Monday, January 8, 2018
Categories: Job Postings
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Low pH in Coastal Waters of the Gulf of Maine: A Data Synthesis-Driven Investigation of Probable Sources, Patterns and Processes Involved

David W. Townsend, University of Maine

Coastal Maine supports valuable lobster, clam, oyster and other shellfish industries that comprise >90% of Maine’s record $616M landed value last year. Earlier monitoring efforts in Maine and New Hampshire have documented periods of unusually acidic conditions in subsurface waters of Maine’s estuaries, which may be driven by episodic influxes of waters from the Gulf’s nutrient-rich, highly productive coastal current system. Sources of acidity to the estuaries also include the atmosphere, freshwater fluxes, and local eutrophication processes, all modulated by variability imparted by a number of processes.This project is a data synthesis effort to look at long-term trends in water quality data to identify the key drivers of acidification in this area. Extensive data sets dating back to the 1980s (including carbonate system, hydrography, oxygen, nutrients, and other environmental variables) will be assembled, subjected to QA/QC, and analyzed to assess acidification events in the context of landward, seaward and direct atmospheric sources, as may be related to processes operating on tidal to decadal timescales. Such analyses are requisite for any future vulnerability assessments of fishery-dependent communities in Maine and New Hampshire to the effects of coastal acidification.

Friday, December 22, 2017

Vulnerability and Adaptation to Ocean Acidification Among Pacific Northwest Mussel and Oyster Stakeholders

David J. Wrathall, George Waldbusser, and David Kling, Oregon State University

Ocean acidification (OA) is already harming shellfish species in the Pacific Northwest, a global hotspot of OA. While OA poses a threat to regional communities, economies, and cultures that rely on shellfish, identified gaps remain in adaptive capacity and vulnerability of several stakeholders. This project will address these gaps by extending long-standing collaborative OA vulnerability research with shellfish growers to include other shellfish users (e.g. port towns, Native American tribes and shellfish sector employees). The project includes five objectives: 1) Map variations in shellfisheries’ exposure to OA and identify those that are most sensitive, 2) quantify production losses from OA and costs of investment in adaptation 3) Identify potential pathways for adaptation, 4) identify key technological, institutional, legislative, financial and cultural barriers to OA adaptation, 5) evaluate the cost of potential adaptation strategies, and develop behavioral models to predict the likelihood of users adopting specific adaptation strategies. The research is designed to identify key vulnerabilities, determine the cost of OA to Pacific Northwest shellfish stakeholders, and to model adaptation pathways for maximizing resilience to OA. The adaptation framework developed here will be replicable in other shellfisheries yet to experience OA impacts.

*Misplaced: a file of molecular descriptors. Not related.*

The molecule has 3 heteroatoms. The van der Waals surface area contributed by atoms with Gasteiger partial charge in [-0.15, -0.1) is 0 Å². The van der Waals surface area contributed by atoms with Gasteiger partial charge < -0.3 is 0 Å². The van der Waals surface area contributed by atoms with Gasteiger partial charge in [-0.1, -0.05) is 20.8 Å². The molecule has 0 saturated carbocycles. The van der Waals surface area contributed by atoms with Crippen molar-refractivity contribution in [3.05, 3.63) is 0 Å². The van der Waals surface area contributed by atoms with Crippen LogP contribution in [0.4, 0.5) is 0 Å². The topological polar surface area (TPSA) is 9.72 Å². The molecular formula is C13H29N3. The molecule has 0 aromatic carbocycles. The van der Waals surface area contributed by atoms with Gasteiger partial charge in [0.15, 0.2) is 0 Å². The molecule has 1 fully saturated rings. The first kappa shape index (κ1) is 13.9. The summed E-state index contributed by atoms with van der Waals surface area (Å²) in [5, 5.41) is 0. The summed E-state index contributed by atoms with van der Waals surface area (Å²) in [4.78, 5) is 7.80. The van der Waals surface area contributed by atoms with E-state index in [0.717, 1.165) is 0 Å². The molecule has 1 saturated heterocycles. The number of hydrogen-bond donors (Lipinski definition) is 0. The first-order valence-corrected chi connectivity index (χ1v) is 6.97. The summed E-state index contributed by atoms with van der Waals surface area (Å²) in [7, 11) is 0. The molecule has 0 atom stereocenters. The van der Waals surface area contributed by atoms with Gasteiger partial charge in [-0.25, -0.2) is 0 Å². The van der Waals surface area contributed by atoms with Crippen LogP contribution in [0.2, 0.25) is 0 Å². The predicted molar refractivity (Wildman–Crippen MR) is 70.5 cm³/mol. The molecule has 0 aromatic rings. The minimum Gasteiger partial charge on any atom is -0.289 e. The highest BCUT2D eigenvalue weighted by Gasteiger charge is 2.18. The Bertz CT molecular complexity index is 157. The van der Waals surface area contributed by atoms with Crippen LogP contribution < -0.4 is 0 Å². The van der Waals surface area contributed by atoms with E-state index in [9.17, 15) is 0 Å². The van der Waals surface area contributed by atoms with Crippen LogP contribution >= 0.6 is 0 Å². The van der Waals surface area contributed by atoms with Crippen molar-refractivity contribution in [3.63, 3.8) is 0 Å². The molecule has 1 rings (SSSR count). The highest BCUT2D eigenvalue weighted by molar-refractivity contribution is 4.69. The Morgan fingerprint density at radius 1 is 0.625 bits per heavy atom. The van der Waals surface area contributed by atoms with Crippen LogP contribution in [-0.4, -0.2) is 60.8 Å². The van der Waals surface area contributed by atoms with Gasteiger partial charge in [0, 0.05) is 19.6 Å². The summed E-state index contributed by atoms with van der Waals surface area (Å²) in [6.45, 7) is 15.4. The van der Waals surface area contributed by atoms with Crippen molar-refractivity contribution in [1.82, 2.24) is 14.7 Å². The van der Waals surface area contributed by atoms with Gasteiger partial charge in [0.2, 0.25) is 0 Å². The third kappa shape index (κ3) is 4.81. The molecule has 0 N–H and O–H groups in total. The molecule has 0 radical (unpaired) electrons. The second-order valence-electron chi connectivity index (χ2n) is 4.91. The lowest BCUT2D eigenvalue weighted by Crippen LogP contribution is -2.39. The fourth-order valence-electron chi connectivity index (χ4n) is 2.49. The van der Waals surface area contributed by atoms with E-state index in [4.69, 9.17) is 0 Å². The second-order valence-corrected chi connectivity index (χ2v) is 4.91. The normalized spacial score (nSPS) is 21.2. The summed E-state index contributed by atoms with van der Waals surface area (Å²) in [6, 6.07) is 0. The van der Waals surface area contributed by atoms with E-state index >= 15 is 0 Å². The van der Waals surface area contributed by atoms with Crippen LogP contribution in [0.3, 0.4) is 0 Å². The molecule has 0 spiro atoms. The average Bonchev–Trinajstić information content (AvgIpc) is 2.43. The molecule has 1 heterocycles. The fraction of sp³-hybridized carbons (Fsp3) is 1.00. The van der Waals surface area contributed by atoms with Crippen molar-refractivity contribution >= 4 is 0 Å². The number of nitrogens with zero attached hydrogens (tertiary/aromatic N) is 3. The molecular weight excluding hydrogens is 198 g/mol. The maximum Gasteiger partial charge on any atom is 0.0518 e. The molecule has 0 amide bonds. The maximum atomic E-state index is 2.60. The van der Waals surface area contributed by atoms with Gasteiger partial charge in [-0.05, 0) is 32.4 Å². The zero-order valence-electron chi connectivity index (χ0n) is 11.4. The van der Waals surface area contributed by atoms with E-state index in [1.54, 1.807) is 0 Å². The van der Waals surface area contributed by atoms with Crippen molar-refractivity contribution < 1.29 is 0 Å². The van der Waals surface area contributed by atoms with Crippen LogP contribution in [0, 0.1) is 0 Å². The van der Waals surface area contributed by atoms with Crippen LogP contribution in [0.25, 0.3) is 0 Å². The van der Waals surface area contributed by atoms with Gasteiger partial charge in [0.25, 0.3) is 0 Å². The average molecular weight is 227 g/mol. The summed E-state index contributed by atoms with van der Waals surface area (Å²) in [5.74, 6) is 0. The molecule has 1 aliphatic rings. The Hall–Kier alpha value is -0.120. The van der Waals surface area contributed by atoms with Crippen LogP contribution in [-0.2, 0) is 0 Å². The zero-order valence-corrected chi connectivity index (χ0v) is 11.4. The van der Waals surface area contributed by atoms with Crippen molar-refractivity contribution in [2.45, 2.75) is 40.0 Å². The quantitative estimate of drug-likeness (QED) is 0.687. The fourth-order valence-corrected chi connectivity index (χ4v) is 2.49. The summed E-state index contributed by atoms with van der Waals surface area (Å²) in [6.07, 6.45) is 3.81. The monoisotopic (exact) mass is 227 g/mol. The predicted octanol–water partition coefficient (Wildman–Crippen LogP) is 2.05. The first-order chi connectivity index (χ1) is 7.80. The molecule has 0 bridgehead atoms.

Friday, December 22, 2017